Are Stocks Too Expensive?

Are stock prices too high? This is the question on the minds of a lot of investors I talk to today. Looking at the last ten years of returns for the Vanguard S&P 500 Fund, you can see why this question is so common. The S&P 500 is up +16.2% per year through August, well above its long-term average of +10.3% since 1927. What’s going on?

The short answer is: Growth stocks are doing great, and these high-priced companies make up a majority of the S&P 500 or Vanguard US Total Market Index. Companies like Apple, Microsoft, Amazon, Google, and Netflix have earned above-average profits in recent years, and their prices have soared as a result.

But this isn’t the experience for all stocks. Take the DFA US Small Cap Value Fund (DFSVX), which buys the smallest 10% of stocks in the market with the lowest 30% of prices. Its returns haven’t been nearly as high as the S&P 500–just +12.0% annually over the last ten years. Of course, this return isn’t bad, but it’s lower than the long-term average for these stocks. From June 1927 through June 2021, the Dimensional US Small Value Index earned +13.4% per year. It’s hard to believe we could call a 12% annual return “below average,” but it is.

Things are even worse outside the US; the DFA International Value Fund (DFIVX) has gained just 5.5% per year over the last decade. The DFA International Small Value Fund (DISVX) is only +8.0%. I don’t need to tell you these results are way below the long-term historical returns on large and small international value stocks.

These returns have had a profound impact on the relative “valuations” of different stock asset classes, what is “cheap” and what is “expensive.” As prices on the largest US growth stocks have gone up, they have become increasingly expensive. Other stock asset classes, specifically the lowest-priced value stocks (and international stocks), have had much more modest returns. Therefore, their values are pretty reasonable today and, even in some cases, below average.

One way to look at this is to compare the valuations of the highest-priced growth stocks and the lowest-priced value stocks worldwide. In a recent blog article, AQR’s Cliff Asness did just that. 

Look at the chart below. When the lines (that compare the ratio of value stock to growth stock valuations) are trending near the bottom, value stock prices are high compared to growth., When the lines are at the top, value stocks are “cheap.” What do you notice about today? The chart reveals that value stocks are almost as cheap as they’ve ever been compared to growth stocks–in the 93rd, 94th, and 99th percentiles!

Are stocks prices too high? Some are. The growth stocks that have had tremendous recent returns are extremely rich. Value stocks, on the other hand, represent the values today that they were named for.

What has happened in prior periods when value stocks became extremely cheap compared to growth? Let’s look at the two previous peaks in 1999 and 2008.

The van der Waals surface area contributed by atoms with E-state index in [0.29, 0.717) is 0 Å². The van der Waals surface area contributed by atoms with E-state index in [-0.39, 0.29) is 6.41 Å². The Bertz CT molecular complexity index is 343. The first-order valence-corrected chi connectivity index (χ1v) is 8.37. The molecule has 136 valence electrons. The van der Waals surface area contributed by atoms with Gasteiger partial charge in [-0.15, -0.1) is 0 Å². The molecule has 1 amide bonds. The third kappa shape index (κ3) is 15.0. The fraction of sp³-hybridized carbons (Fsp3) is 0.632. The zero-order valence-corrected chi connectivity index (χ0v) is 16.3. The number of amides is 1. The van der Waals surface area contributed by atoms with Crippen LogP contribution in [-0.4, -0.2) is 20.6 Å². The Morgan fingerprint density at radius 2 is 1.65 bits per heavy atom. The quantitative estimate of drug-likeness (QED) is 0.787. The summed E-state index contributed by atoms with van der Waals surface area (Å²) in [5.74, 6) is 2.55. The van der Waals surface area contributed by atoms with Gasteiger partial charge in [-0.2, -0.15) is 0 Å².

From 2000 to 2004, the S&P 500, then dominated by 1990s era tech stocks, lost -2.4% per year. The DFA US Large and Small Value Funds gained +9.1% and +19.4% per year. The DFA International Large and Small Value Funds had similar results: +8.4% and +17.0% per year returns.

From 2009 to 2013, the S&P 500 did much better, gaining +17.8% per year, but the DFA US Large and Small Value Funds did much better still, returning +21.0% and +22.9% annually. The DFA International Large and Small Value Funds had strong returns too–+13.0% and +17.1% per year–but not as high as the S&P 500 or US value stocks.

As you can see, high valuations for growth stocks don’t always predict low or negative future stock returns; the S&P 500 did well from 2009-2013. But when the spread between value and growth is exceedingly wide, it has represented one of the best times to be a value investor. Value “premiums” (the gain on value stocks above the return on growth stocks) tended to be even higher than the long-term average. This is where we are today.

Practically speaking, the question of “are stocks too high to invest in today?” or “should I wait for a better time to invest?” can be answered with a resounding NO. Assuming you are broadly diversified and hold value and international stocks in your portfolio. Value and foreign stock returns have been disappointing in recent years as US large growth stocks have soared. Still, future returns over the next five to ten years may be much better in these currently unloved asset classes.

If you’re not diversified today, you need to get diversified. Suppose you have held these asset classes in your portfolio for some time but have lost interest in them as their performance has underwhelmed. In that case, you need to shed your short-term-itis and rebalance back to your target weights.

If you’re not sure how much you should be investing in value and international stocks? Unclear what the best funds and ETFs are to target the value and small-cap premiums? If so, don’t hesitate to reach out to me for a 2nd opinion. 

If you’d like to schedule a few minutes to chat, click this link and set up a time.


Past performance is not a guarantee of future results. Index and mutual fund performance includes reinvestment of dividends and other earnings but does not reflect the deduction of investment advisory fees or other expenses except where noted. This content is provided for informational purposes and should not to be construed as an offer, solicitation, recommendation or endorsement of any particular security, products, or services.